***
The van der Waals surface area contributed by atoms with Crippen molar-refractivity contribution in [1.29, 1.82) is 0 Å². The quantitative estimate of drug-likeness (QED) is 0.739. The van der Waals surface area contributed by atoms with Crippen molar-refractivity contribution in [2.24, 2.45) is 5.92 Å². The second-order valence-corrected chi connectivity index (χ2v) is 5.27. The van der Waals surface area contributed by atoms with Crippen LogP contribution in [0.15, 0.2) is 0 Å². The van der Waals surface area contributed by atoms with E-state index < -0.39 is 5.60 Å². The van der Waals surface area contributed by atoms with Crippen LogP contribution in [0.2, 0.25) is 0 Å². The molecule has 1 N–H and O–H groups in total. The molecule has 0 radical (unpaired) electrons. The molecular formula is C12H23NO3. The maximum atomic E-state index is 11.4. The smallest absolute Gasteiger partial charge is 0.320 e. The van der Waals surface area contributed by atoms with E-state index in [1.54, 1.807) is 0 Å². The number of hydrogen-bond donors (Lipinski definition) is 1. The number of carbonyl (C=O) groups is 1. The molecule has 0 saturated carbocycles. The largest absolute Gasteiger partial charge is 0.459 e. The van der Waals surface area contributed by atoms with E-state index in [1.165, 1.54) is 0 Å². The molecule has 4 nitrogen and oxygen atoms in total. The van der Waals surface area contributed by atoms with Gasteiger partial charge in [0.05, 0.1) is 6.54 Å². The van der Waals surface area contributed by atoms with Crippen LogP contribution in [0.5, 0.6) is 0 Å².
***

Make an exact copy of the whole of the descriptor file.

The van der Waals surface area contributed by atoms with Crippen molar-refractivity contribution in [1.29, 1.82) is 0 Å². The quantitative estimate of drug-likeness (QED) is 0.739. The van der Waals surface area contributed by atoms with Crippen molar-refractivity contribution in [2.24, 2.45) is 5.92 Å². The second-order valence-corrected chi connectivity index (χ2v) is 5.27. The van der Waals surface area contributed by atoms with Crippen LogP contribution in [0.15, 0.2) is 0 Å². The van der Waals surface area contributed by atoms with E-state index < -0.39 is 5.60 Å². The van der Waals surface area contributed by atoms with Crippen LogP contribution in [0.2, 0.25) is 0 Å². The molecule has 1 N–H and O–H groups in total. The molecule has 0 radical (unpaired) electrons. The molecular formula is C12H23NO3. The maximum atomic E-state index is 11.4. The smallest absolute Gasteiger partial charge is 0.320 e. The van der Waals surface area contributed by atoms with E-state index in [1.54, 1.807) is 0 Å². The number of hydrogen-bond donors (Lipinski definition) is 1. The number of carbonyl (C=O) groups is 1. The molecule has 0 saturated carbocycles. The largest absolute Gasteiger partial charge is 0.459 e. The van der Waals surface area contributed by atoms with E-state index in [1.165, 1.54) is 0 Å². The molecule has 4 nitrogen and oxygen atoms in total. The van der Waals surface area contributed by atoms with Gasteiger partial charge in [0.05, 0.1) is 6.54 Å². The van der Waals surface area contributed by atoms with Crippen LogP contribution in [0.5, 0.6) is 0 Å².